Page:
Foregger Seattle

WLMD ID: akwk

The Seattle Model, made by the Foregger Company, was the first four-gas anesthesia machines. It was designed in 1923 to the specifications of Dr. John Silas Lundy (1894-1973), who was then practicing in Seattle, WA. Along with liquid ether, the machine could administer the established gases nitrous oxide and oxygen, as well as the newest anesthetic agents, carbon dioxide and ethylene.

An organic compound, ethylene was first synthesized in 1795. Its use as an inhalation anesthetic was introduced in March, 1923. At that time, also, carbon dioxide was coming into vogue both as an induction and a resuscitation agent. Dr. Lundy was the first to put them all together on one anesthesia apparatus.

The following year, Dr. Lundy was invited to become head of the new Department of Anesthesiology at the Mayo Clinic, in Rochester, MN. There he asked the local manufacturer, Heidbrink, to make him a larger machine that had two yokes for each of the four gases. Other manufacturers soon followed this lead, and machines that can administer multiple gases became the norm.

Catalog Record: Foregger Seattle Foregger Seattle

Access Key: akwk

Accession No.: 2013-09-06-1

Title: Seattle model / Foregger.

Author: Lundy, John S. (Silas), 1894-1973.

Author: Foregger, Richard von, 1872-1960.

Corporate Author: Foregger Company.

Title variation: Alt Title
Title: Foregger Seattle.

Publisher: New York : Foregger, [between 1923 and 1948?].

Physical Description: 1 anesthesia machine : metals, glass, leather ; 52.5 x 22.5 x 34.5 cm.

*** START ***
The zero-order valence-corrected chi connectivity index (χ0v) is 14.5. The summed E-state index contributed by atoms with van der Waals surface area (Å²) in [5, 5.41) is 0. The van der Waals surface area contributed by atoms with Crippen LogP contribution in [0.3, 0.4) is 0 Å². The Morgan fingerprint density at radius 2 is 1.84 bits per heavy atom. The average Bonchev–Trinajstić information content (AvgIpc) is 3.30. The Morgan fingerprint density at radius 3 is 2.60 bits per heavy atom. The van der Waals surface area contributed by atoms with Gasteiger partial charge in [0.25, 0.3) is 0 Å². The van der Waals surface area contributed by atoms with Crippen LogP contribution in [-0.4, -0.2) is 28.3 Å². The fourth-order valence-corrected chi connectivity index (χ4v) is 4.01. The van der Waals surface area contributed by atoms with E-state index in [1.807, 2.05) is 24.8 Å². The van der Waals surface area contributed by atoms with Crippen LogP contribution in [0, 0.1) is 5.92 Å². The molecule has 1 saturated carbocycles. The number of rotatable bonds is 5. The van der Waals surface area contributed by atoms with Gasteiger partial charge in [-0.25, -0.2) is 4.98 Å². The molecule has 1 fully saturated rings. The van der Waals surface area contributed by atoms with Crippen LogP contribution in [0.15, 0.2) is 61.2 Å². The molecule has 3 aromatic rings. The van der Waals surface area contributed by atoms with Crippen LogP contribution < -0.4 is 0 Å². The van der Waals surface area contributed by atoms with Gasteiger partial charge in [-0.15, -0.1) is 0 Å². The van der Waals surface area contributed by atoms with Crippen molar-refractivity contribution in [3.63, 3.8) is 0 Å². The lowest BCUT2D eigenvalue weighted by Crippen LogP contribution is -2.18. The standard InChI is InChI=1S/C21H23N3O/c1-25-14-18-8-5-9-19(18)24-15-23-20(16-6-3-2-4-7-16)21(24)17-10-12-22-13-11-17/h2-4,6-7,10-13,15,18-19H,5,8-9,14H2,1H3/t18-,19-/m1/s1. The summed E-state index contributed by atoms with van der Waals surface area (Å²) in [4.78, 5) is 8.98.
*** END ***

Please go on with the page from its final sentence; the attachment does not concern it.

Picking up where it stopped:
Subject: Lundy, John (Silas), 1894-1973.
Subject: Anesthesia Machines.
Subject: Anesthesia, Inhalation – instrumentation.
Subject: Ethylene.
Subject: Carbon Dioxide – therapeutic use.
Subject: Oxygen.
Subject: Nitrous Oxide.

Web Link:

Note Type: General
Notes: The early year in the date range is based on the date that Dr. Lundy describes in a number of articles and that is printed in the 1926 Foregger catalog on page 2. The end date is an estimate based on the 1942, 1949 and 1952 Foregger catalogs. The Seattle Model No. 2 is in the 1942 catalog but not the 1949 or 1952 catalogs. It is possible that the last year that Foregger manufactured the Seattle model is earlier. Also it is possible that this particular machine was manufactured before 1926, as the “Seattle Model No. 2” illustration in the 1926 catalog appears to have 6 turn knobs (the four on the one described here, with a fifth above the ethylene canister and sixth above the oxygen canister. The date range could change if documentation indicates that the range should be corrected.

Note Type: Citation
Notes: Catalog 1926. New York: The Foregger Company, Inc.; 1926:2, 21. [The Seattle Model No. 2 is in this catalog It seems to have 6 turn knobs for 4 cylinders.]

Note Type: Citation
Notes: Catalog No. 8. New York: The Foregger Company, Inc.; 1942:41.

Note Type: Citation
Notes: Catalog No. 9. New York: The Foregger Company, Inc.; 1949. [The Seattle Model is not in the 1949 catalog.]

Note Type: Citation
Notes: Catalog No. 10. New York: The Foregger Company, Inc.; 1952.

Note Type: Citation
Notes: Corssen G. John S. Lundy: father of intravenous anesthesia. In: Rupreht J, van Lieburg MJ, Lee JA, Erdmann W, eds. Anaesthesia: Essays on Its History. Berlin: Springer; 1985:42-44.

Note Type: Citation